From Your Account To Your Purse: How ATMs Give You Your Money


  • Author Harvey Mcewan
  • Published March 1, 2013
  • Word count 539

Over the last half century, automated teller machines – or ATMs as they’re more commonly known – have revolutionised the way we bank. Initially created simply to dispense cash, today’s ATMs perform a range of functions. In the 21st century, you can use an ATM to deposit cash as well as withdraw it from your account, check your balance and to top up your mobile phone. Many ATMs also have multi-lingual capabilities and touch screen functionality, making them more relevant and useful in today’s globalised world.

But how exactly do ATMs work? Read on to find out more about this ground-breaking machine and how it gets your money from your account to your purse.

How ATMs work

If you’ve just opened a bank account, or you’re simply new to ATMs, it’s important to distinguish between their various components and buttons. The first step is to insert your bank card into the machine. It will then prompt you to enter your four-digit PIN – which will have been given to you by your bank. Provided you have entered your PIN correctly, you’ll then be asked which function you’d like to complete: for instance, a cash withdrawal, a balance check or a mobile top up. If you’re withdrawing cash – the most common use of an ATM – you must specify how much you need. You’ll hear the faint whooshing sound of notes being counted before your cash is dispensed. You can also opt to print a receipt, or sometimes a mini balance statement of your last few transactions.

Of course, the money doesn’t magically fly from your bank account to the ATM. Essentially, each ATM is connected to a host processor. When you insert your card and PIN to request cash, the host routes the request to your bank or building society. Provided you have enough money, this triggers an electronic funds transfer from your bank account to the host’s account. When the funds have been transferred, an approval code is sent to the ATM asking it to release the cash. The merchant running the machine will then be reimbursed by the host account soon after the transaction. It sounds like a complex process, but to the customer using the ATM it takes place in a matter of seconds.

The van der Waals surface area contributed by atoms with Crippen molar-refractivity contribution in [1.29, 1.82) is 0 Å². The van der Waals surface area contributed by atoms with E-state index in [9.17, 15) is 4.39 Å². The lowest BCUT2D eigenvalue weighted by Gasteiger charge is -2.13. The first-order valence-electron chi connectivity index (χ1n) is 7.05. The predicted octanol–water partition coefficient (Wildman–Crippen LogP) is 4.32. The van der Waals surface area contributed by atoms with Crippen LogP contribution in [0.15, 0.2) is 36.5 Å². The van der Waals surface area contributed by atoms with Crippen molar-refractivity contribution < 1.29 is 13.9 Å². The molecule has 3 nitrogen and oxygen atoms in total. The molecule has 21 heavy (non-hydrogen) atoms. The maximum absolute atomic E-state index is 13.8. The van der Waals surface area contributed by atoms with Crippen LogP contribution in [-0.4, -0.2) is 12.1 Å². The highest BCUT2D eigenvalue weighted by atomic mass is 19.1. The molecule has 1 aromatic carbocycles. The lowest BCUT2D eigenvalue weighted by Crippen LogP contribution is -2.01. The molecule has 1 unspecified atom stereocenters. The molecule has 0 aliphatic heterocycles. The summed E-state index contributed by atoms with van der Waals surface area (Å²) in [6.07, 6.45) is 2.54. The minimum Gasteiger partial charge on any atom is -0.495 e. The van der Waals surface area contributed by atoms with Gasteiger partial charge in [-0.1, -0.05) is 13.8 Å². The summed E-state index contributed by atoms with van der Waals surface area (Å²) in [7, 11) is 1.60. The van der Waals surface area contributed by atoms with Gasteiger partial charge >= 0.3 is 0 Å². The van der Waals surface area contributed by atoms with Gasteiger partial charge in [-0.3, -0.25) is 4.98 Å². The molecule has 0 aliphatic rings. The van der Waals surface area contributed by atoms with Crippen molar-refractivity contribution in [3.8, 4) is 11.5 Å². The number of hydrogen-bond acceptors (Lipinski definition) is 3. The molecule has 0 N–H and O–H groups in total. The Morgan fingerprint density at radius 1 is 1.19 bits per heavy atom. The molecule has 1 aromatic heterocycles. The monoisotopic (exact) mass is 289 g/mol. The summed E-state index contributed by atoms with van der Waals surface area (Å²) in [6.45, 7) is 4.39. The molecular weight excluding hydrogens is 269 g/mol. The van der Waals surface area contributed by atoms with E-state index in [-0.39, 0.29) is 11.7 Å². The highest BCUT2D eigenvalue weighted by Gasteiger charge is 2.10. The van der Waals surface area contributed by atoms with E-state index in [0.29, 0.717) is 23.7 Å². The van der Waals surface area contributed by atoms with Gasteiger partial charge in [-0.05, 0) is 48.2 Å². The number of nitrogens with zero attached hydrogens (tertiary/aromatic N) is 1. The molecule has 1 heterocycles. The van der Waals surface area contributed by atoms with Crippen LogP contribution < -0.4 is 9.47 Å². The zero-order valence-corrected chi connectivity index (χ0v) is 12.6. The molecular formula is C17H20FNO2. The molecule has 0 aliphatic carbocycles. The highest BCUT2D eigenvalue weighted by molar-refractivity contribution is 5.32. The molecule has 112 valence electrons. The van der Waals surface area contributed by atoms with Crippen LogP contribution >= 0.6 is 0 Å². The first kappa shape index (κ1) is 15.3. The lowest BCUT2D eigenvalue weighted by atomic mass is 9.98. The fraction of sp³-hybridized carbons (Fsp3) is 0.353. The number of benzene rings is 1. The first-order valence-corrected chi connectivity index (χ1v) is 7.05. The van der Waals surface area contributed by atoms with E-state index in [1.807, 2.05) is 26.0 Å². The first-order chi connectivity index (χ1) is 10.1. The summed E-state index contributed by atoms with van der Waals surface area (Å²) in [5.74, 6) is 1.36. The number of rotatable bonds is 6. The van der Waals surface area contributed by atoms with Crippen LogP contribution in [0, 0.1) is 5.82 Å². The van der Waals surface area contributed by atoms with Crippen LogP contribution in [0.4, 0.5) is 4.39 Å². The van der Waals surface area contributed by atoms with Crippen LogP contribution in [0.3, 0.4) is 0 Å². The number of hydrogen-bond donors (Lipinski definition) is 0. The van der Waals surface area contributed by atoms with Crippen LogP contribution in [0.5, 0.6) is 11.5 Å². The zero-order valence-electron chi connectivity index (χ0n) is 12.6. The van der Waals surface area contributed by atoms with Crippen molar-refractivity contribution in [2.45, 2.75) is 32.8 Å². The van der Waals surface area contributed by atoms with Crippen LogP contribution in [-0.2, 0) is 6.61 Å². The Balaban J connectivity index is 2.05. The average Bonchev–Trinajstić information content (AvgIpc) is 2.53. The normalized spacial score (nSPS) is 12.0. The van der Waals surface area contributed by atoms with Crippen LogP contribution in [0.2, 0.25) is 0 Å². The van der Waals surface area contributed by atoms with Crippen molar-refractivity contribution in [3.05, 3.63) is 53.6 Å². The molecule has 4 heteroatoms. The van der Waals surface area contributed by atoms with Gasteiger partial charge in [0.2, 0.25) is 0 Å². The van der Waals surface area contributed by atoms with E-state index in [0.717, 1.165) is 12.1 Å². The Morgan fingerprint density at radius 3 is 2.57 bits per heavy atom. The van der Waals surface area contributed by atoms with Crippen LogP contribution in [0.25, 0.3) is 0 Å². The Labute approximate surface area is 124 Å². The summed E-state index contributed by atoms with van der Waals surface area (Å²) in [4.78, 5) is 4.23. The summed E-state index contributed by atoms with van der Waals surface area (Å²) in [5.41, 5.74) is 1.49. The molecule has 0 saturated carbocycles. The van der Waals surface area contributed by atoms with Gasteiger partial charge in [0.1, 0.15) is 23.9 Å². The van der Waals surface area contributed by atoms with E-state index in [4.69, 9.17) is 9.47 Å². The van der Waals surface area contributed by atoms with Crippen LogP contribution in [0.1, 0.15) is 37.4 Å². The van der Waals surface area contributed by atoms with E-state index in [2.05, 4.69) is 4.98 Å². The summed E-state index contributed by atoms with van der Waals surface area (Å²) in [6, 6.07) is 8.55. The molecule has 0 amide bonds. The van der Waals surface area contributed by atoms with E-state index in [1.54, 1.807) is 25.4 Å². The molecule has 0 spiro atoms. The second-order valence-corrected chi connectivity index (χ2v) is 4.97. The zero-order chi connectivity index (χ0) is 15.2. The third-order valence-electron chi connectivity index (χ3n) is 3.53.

Advantages of using ATMs

Whether or not you use an ATM to obtain cash from your account is usually a personal preference, but there are many advantages to the technology. Its primary benefit is convenience. Previously, people could only obtain money when bank branches were open. With ATMs, you have access to your money 24 hours a day. And although there may be queues at some ATMs they are usually cleared much faster than they would be in a bank, since there is no need to fill out withdrawal forms or sign receipts.

Often, you can withdraw money from any bank’s ATM at no extra charge too, though it’s important to remember that some ATMs may charge you to take out money. And with significant improvements to global ATM management software in recent years, it’s now easier than ever to withdraw money from an ATM wherever you might be in the world.

Harvey McEwan provides a variety of tips and insight into the latest technological advances. This includes the latest in ATM management and mobile phones updates. View Harvey's other articles to find out more.

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